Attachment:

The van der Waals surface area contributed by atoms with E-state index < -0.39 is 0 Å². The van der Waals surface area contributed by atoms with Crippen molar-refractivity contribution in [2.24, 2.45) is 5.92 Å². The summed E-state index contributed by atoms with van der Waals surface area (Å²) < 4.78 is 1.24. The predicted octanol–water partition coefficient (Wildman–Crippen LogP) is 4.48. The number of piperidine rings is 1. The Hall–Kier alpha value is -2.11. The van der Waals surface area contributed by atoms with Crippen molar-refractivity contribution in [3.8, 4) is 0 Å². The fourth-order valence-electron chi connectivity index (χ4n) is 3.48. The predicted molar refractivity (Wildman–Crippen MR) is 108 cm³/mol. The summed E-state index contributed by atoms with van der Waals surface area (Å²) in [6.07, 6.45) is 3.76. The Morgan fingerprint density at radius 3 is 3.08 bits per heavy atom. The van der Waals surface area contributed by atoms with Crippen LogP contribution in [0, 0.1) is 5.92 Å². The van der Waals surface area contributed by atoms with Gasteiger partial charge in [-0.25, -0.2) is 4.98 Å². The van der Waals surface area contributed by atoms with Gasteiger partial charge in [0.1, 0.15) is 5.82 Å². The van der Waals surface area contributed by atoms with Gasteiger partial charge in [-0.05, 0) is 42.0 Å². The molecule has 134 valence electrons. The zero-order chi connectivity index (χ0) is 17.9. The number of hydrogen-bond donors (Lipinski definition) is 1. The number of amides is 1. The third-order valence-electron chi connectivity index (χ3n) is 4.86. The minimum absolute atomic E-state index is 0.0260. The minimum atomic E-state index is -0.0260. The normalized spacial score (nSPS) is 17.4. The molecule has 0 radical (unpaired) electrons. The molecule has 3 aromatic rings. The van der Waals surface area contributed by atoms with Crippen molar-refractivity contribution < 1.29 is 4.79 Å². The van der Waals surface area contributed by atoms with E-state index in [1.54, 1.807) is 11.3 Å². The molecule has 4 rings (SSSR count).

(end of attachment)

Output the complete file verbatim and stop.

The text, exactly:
The van der Waals surface area contributed by atoms with E-state index < -0.39 is 0 Å². The van der Waals surface area contributed by atoms with Crippen molar-refractivity contribution in [2.24, 2.45) is 5.92 Å². The summed E-state index contributed by atoms with van der Waals surface area (Å²) < 4.78 is 1.24. The predicted octanol–water partition coefficient (Wildman–Crippen LogP) is 4.48. The number of piperidine rings is 1. The Hall–Kier alpha value is -2.11. The van der Waals surface area contributed by atoms with Crippen molar-refractivity contribution in [3.8, 4) is 0 Å². The fourth-order valence-electron chi connectivity index (χ4n) is 3.48. The predicted molar refractivity (Wildman–Crippen MR) is 108 cm³/mol. The summed E-state index contributed by atoms with van der Waals surface area (Å²) in [6.07, 6.45) is 3.76. The Morgan fingerprint density at radius 3 is 3.08 bits per heavy atom. The van der Waals surface area contributed by atoms with Crippen LogP contribution in [0, 0.1) is 5.92 Å². The van der Waals surface area contributed by atoms with Gasteiger partial charge in [-0.25, -0.2) is 4.98 Å². The van der Waals surface area contributed by atoms with Gasteiger partial charge in [0.1, 0.15) is 5.82 Å². The van der Waals surface area contributed by atoms with Gasteiger partial charge in [-0.05, 0) is 42.0 Å². The molecule has 134 valence electrons. The zero-order chi connectivity index (χ0) is 17.9. The number of hydrogen-bond donors (Lipinski definition) is 1. The number of amides is 1. The third-order valence-electron chi connectivity index (χ3n) is 4.86. The minimum absolute atomic E-state index is 0.0260. The minimum atomic E-state index is -0.0260. The normalized spacial score (nSPS) is 17.4. The molecule has 0 radical (unpaired) electrons. The molecule has 3 aromatic rings. The van der Waals surface area contributed by atoms with Crippen molar-refractivity contribution < 1.29 is 4.79 Å². The van der Waals surface area contributed by atoms with E-state index in [1.54, 1.807) is 11.3 Å². The molecule has 4 rings (SSSR count).